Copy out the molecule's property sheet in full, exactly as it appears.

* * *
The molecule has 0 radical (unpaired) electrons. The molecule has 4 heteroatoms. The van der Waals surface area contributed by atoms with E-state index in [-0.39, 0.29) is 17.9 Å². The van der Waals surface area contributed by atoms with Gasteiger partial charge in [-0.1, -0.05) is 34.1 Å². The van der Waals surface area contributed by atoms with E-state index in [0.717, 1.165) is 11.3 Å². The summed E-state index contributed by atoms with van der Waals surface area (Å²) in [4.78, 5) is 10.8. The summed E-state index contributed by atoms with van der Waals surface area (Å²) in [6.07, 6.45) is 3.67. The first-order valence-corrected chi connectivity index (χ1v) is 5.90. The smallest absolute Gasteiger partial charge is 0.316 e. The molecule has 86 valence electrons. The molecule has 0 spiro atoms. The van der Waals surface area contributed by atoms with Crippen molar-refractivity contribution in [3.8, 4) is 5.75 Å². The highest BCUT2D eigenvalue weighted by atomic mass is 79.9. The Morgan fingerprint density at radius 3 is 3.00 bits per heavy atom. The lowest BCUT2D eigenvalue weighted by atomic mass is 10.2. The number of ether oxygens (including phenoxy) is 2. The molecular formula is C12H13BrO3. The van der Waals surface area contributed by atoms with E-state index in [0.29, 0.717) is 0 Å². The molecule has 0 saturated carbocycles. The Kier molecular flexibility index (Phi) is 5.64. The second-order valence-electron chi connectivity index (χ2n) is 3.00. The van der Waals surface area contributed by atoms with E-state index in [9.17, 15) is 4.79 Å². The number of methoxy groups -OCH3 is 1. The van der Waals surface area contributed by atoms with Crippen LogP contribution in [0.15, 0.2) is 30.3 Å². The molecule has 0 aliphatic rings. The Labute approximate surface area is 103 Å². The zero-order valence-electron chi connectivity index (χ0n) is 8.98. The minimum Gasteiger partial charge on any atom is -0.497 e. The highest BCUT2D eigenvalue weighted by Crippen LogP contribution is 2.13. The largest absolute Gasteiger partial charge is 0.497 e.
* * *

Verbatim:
The molecule has 0 radical (unpaired) electrons. The molecule has 4 heteroatoms. The van der Waals surface area contributed by atoms with E-state index in [-0.39, 0.29) is 17.9 Å². The van der Waals surface area contributed by atoms with Gasteiger partial charge in [-0.1, -0.05) is 34.1 Å². The van der Waals surface area contributed by atoms with E-state index in [0.717, 1.165) is 11.3 Å². The summed E-state index contributed by atoms with van der Waals surface area (Å²) in [4.78, 5) is 10.8. The summed E-state index contributed by atoms with van der Waals surface area (Å²) in [6.07, 6.45) is 3.67. The first-order valence-corrected chi connectivity index (χ1v) is 5.90. The smallest absolute Gasteiger partial charge is 0.316 e. The molecule has 86 valence electrons. The molecule has 0 spiro atoms. The van der Waals surface area contributed by atoms with Crippen molar-refractivity contribution in [3.8, 4) is 5.75 Å². The highest BCUT2D eigenvalue weighted by atomic mass is 79.9. The Morgan fingerprint density at radius 3 is 3.00 bits per heavy atom. The lowest BCUT2D eigenvalue weighted by atomic mass is 10.2. The number of ether oxygens (including phenoxy) is 2. The molecular formula is C12H13BrO3. The van der Waals surface area contributed by atoms with E-state index in [0.29, 0.717) is 0 Å². The molecule has 0 saturated carbocycles. The Kier molecular flexibility index (Phi) is 5.64. The second-order valence-electron chi connectivity index (χ2n) is 3.00. The van der Waals surface area contributed by atoms with E-state index in [9.17, 15) is 4.79 Å². The number of methoxy groups -OCH3 is 1. The van der Waals surface area contributed by atoms with Crippen LogP contribution in [0.15, 0.2) is 30.3 Å². The molecule has 0 aliphatic rings. The Labute approximate surface area is 103 Å². The zero-order valence-electron chi connectivity index (χ0n) is 8.98. The minimum Gasteiger partial charge on any atom is -0.497 e. The highest BCUT2D eigenvalue weighted by Crippen LogP contribution is 2.13. The largest absolute Gasteiger partial charge is 0.497 e.